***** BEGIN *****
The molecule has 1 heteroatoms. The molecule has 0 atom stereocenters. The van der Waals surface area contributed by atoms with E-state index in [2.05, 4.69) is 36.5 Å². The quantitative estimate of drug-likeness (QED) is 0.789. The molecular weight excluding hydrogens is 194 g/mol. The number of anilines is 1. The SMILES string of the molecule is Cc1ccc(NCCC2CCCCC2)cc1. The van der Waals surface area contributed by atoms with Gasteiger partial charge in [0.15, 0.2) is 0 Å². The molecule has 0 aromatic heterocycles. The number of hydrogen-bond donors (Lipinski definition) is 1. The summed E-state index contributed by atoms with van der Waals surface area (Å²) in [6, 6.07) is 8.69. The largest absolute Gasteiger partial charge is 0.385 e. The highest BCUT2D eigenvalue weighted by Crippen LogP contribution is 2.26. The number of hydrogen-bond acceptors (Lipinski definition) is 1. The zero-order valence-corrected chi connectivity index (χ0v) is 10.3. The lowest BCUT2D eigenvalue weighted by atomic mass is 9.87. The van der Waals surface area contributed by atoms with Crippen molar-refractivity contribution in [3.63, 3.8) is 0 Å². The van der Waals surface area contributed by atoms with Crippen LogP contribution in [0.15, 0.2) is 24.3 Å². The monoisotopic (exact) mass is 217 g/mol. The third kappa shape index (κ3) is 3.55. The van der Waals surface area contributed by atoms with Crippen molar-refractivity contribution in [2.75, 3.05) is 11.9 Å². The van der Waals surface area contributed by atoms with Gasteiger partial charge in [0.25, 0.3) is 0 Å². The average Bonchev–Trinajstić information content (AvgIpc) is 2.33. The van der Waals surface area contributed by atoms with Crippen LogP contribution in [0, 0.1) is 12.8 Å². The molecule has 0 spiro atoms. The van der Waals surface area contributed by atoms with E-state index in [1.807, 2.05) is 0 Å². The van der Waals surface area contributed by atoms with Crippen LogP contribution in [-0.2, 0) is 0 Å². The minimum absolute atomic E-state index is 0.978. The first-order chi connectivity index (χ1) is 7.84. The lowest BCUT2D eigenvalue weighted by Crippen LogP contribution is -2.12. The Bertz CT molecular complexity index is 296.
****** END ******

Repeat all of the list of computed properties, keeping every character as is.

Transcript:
The molecule has 1 heteroatoms. The molecule has 0 atom stereocenters. The van der Waals surface area contributed by atoms with E-state index in [2.05, 4.69) is 36.5 Å². The quantitative estimate of drug-likeness (QED) is 0.789. The molecular weight excluding hydrogens is 194 g/mol. The number of anilines is 1. The SMILES string of the molecule is Cc1ccc(NCCC2CCCCC2)cc1. The van der Waals surface area contributed by atoms with Gasteiger partial charge in [0.15, 0.2) is 0 Å². The molecule has 0 aromatic heterocycles. The number of hydrogen-bond donors (Lipinski definition) is 1. The summed E-state index contributed by atoms with van der Waals surface area (Å²) in [6, 6.07) is 8.69. The largest absolute Gasteiger partial charge is 0.385 e. The highest BCUT2D eigenvalue weighted by Crippen LogP contribution is 2.26. The number of hydrogen-bond acceptors (Lipinski definition) is 1. The zero-order valence-corrected chi connectivity index (χ0v) is 10.3. The lowest BCUT2D eigenvalue weighted by atomic mass is 9.87. The van der Waals surface area contributed by atoms with Crippen molar-refractivity contribution in [3.63, 3.8) is 0 Å². The van der Waals surface area contributed by atoms with Crippen LogP contribution in [0.15, 0.2) is 24.3 Å². The monoisotopic (exact) mass is 217 g/mol. The third kappa shape index (κ3) is 3.55. The van der Waals surface area contributed by atoms with Crippen molar-refractivity contribution in [2.75, 3.05) is 11.9 Å². The van der Waals surface area contributed by atoms with Gasteiger partial charge in [0.25, 0.3) is 0 Å². The average Bonchev–Trinajstić information content (AvgIpc) is 2.33. The van der Waals surface area contributed by atoms with Crippen LogP contribution in [0, 0.1) is 12.8 Å². The molecule has 0 spiro atoms. The van der Waals surface area contributed by atoms with E-state index in [1.807, 2.05) is 0 Å². The van der Waals surface area contributed by atoms with Crippen LogP contribution in [-0.2, 0) is 0 Å². The minimum absolute atomic E-state index is 0.978. The first-order chi connectivity index (χ1) is 7.84. The lowest BCUT2D eigenvalue weighted by Crippen LogP contribution is -2.12. The Bertz CT molecular complexity index is 296.